Kaiser Toro
01-22-2006, 11:14 AM
You can say this about just about any position. How many number 1 WR's like Braylon Edwards ever won a SB, or number 1 RB's, or #1 overall DE's won a SB? Elite QB's are rare and worth taking a shot at one high where you have blue chip talents.

You could, but it is all about development. In the corporate world companies are concerned that if they spend to much money on training, and their competitors are not, they may be risking return by training a force and losing them to the competition. We see this many times especially in the NFL with the QB position. Having a guy sit for a couple of years making 7 million is not good value. Then if they do not pan out they go and find a new home and most often find success. The ramp time for the QB is like no other where you are getting no return on investment for a couple of years and you can't spend those dollars elsewhere.

It really is about how you allocate funds. I just see two players at 3.5 mil will have more of an impact than a guy at 7 mil per out of college.

Vinny
01-22-2006, 11:18 AM
You may not think it's not good value but you cannot win in the NFL consistantly with a bad QB...or have a historic defense to pair with him. The QB touches the ball every play and you just have to take a chance on this position when you find elite prospects. As good as Ladanian Tomlinson is the Chargers, they didn't start playing well until Drew Brees started playing well. For every Tom Brady on the second day you have 30 BJ Symmons. If you were awarded a crown for cap manipulation I'd agree with you...but talent wins in the NFL and there is enough room to take chances. Teams just will continue to take risks on talent at the QB position high in every draft.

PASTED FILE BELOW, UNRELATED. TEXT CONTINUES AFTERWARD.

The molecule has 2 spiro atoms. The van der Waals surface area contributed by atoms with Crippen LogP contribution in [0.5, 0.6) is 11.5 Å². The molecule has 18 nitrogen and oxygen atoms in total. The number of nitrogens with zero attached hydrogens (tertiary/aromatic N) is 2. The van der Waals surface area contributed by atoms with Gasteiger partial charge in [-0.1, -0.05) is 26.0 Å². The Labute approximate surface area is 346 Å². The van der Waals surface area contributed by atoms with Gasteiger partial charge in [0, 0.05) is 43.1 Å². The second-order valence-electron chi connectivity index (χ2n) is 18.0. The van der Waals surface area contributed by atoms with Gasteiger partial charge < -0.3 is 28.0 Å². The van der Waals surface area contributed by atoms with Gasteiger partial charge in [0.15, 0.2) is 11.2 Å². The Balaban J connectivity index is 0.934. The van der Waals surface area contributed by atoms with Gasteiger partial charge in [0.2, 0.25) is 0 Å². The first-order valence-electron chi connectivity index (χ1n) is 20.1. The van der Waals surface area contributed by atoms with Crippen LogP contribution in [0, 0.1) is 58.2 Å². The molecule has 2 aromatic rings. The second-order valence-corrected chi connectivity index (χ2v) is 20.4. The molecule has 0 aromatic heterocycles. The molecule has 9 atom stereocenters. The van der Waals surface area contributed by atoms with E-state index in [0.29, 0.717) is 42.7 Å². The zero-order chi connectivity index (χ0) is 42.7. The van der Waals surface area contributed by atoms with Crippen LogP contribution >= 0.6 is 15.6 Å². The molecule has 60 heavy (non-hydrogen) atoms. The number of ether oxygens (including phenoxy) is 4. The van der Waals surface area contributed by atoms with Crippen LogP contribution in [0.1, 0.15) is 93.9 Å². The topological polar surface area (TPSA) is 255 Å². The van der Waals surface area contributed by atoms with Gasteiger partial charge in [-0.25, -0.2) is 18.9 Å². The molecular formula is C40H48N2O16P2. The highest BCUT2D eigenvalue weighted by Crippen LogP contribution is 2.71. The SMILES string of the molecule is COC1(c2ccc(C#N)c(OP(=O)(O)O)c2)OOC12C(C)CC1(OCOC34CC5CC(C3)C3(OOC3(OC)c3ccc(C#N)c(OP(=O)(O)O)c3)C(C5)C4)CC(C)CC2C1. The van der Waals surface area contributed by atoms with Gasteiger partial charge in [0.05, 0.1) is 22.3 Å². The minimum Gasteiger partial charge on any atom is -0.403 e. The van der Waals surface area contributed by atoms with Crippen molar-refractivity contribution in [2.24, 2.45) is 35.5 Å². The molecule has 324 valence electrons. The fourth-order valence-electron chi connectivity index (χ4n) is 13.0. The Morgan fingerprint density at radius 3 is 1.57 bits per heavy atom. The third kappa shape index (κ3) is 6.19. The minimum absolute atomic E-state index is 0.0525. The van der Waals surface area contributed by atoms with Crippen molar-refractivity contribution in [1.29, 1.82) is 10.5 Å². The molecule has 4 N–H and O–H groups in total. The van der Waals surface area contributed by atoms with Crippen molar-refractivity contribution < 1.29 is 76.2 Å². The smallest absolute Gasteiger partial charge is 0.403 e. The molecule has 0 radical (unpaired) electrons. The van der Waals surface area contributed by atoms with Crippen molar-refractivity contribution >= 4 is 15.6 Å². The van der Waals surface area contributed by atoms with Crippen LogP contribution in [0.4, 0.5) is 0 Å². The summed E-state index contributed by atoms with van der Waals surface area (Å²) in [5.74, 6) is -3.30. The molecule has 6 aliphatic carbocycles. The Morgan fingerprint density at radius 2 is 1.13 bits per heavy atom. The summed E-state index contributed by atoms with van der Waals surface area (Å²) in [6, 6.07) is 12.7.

Kaiser Toro
01-22-2006, 11:26 AM
You may not think it's not good value but you cannot win in the NFL consistantly with a bad QB...or have a historic defense to pair with him. The QB touches the ball every play and you just have to take a chance on this position when you find elite prospects. As good as Ladanian Tomlinson is the Chargers, they didn't start playing well until Drew Brees started playing well. For every Tom Brady on the second day you have 30 BJ Symmons. If you were awarded a crown for cap manipulation I'd agree with you...but talent wins in the NFL and there is enough room to take chances. Teams just will continue to take risks on talent at the QB position high in every draft.

I would love to continue to virtually spar with you but I got a pork shoulder in the oven and have to start channeling spirits of Steelers past so that we can have our coach in place.

Terrible Towel, check.
Iron city Beer, check.
Pierogies, check.
Warrant, Poison and Dokken CD's in carousel, check.
Cut off shirt, check.
Acid washed jeans, never.